They are not lions. A nearly 28,000-year-old female cave lion cub, nicknamed Sparta, may be the best-preserved Ice Age animal ever discovered. Sparta was found frozen in the permafrost of Siberia and even its whiskers, golden fur, sharp claws and internal organs are still intact. She is not alone: a male cub, nicknamed Boris, was also found, but Sparta was in better condition, according to a new study published in the scientific journal Quaternary.
Both cubs were less than two months old when they died.
Sparta and Boris are members of a species of big cats, Panthera spelaea, which is now extinct. Both were found by mammoth tusk hunters in 2017-2018 in Yakutia, in eastern Siberia. They were found only 49 feet (15 meters) apart and were originally thought to be siblings, but it turned out that Boris is 15,000 years older than Sparta – he is 43,448 years old and she is 28,000, according to the report.
While the magazine article was published in early August 2021, in 2019 the Siberian Times collected videos showing Sparta and Boris being carefully scrutinized by researchers.
How did the puppies die? The report notes that none of the bodies had tooth marks, so the predators likely did not kill them. The researchers’ best guess is that both cubs were left alone in the caves when their mothers went hunting, but then they encountered different destinations.
It is possible that Sparta’s mother went out to bring food and was somehow killed before she could return to feed her young.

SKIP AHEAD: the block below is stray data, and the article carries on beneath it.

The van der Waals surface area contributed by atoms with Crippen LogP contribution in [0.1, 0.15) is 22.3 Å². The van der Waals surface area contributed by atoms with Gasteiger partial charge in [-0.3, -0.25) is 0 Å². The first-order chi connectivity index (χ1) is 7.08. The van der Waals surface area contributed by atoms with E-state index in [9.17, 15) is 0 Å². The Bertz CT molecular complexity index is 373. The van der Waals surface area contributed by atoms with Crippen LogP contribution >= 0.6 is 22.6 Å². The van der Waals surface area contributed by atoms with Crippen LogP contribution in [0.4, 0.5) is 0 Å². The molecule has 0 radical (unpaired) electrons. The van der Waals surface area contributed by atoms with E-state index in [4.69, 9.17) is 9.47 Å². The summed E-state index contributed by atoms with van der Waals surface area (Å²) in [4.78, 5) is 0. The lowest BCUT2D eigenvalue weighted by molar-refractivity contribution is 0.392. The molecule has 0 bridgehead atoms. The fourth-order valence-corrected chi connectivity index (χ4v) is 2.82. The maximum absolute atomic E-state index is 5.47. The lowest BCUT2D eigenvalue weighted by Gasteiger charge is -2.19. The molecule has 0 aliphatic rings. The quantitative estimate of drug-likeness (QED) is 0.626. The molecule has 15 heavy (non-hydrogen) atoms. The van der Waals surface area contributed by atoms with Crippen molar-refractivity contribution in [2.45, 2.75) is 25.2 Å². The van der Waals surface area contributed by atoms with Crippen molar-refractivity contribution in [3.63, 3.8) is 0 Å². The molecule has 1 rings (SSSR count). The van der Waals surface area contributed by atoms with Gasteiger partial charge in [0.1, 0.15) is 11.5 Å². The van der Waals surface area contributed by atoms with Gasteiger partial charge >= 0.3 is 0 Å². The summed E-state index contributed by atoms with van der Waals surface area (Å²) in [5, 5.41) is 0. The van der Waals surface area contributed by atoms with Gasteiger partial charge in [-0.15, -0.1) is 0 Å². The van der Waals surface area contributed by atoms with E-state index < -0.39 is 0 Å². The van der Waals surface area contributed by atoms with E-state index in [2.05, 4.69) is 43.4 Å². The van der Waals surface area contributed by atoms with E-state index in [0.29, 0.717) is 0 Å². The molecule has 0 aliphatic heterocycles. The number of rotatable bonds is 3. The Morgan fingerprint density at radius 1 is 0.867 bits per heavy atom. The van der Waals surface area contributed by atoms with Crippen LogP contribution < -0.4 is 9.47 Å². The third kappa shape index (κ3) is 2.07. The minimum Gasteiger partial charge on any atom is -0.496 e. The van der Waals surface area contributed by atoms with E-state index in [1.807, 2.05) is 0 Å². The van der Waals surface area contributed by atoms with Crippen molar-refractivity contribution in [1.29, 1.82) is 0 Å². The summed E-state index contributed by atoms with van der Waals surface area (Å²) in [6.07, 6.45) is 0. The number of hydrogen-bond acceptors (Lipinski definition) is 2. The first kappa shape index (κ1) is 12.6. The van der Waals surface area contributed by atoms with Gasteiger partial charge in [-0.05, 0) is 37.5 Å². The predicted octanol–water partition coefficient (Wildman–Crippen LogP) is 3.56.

‘(Sparta) died of starvation, “Albert Protopopov, one of the study’s authors, told The Siberian Times in 2019.” We wondered why she looked so skinny when they found her and then a CT scan of her internal organs showed that there was no fat. It was the most extreme stage of starvation. “
Even in death, Sparta’s claws remain sharp enough to prick the finger of one of the scientists examining her. CNN reports.
Boris could have died in a landslide.
“We found visible traces of internal injuries that we think could have been caused by rocks falling on him,” Protopopov told the newspaper.
Both cubs were mostly covered in golden brown fur, which could have turned light gray to serve as camouflage in the Siberian winter, had they grown up.
Love Dalén, a professor of evolutionary genetics at the Center for Paleogenetics in Stockholm, Sweden, and another of the study’s authors, told CNN that the researchers hope to sequence Sparta’s DNA to learn more about the cave lion species and its history. .
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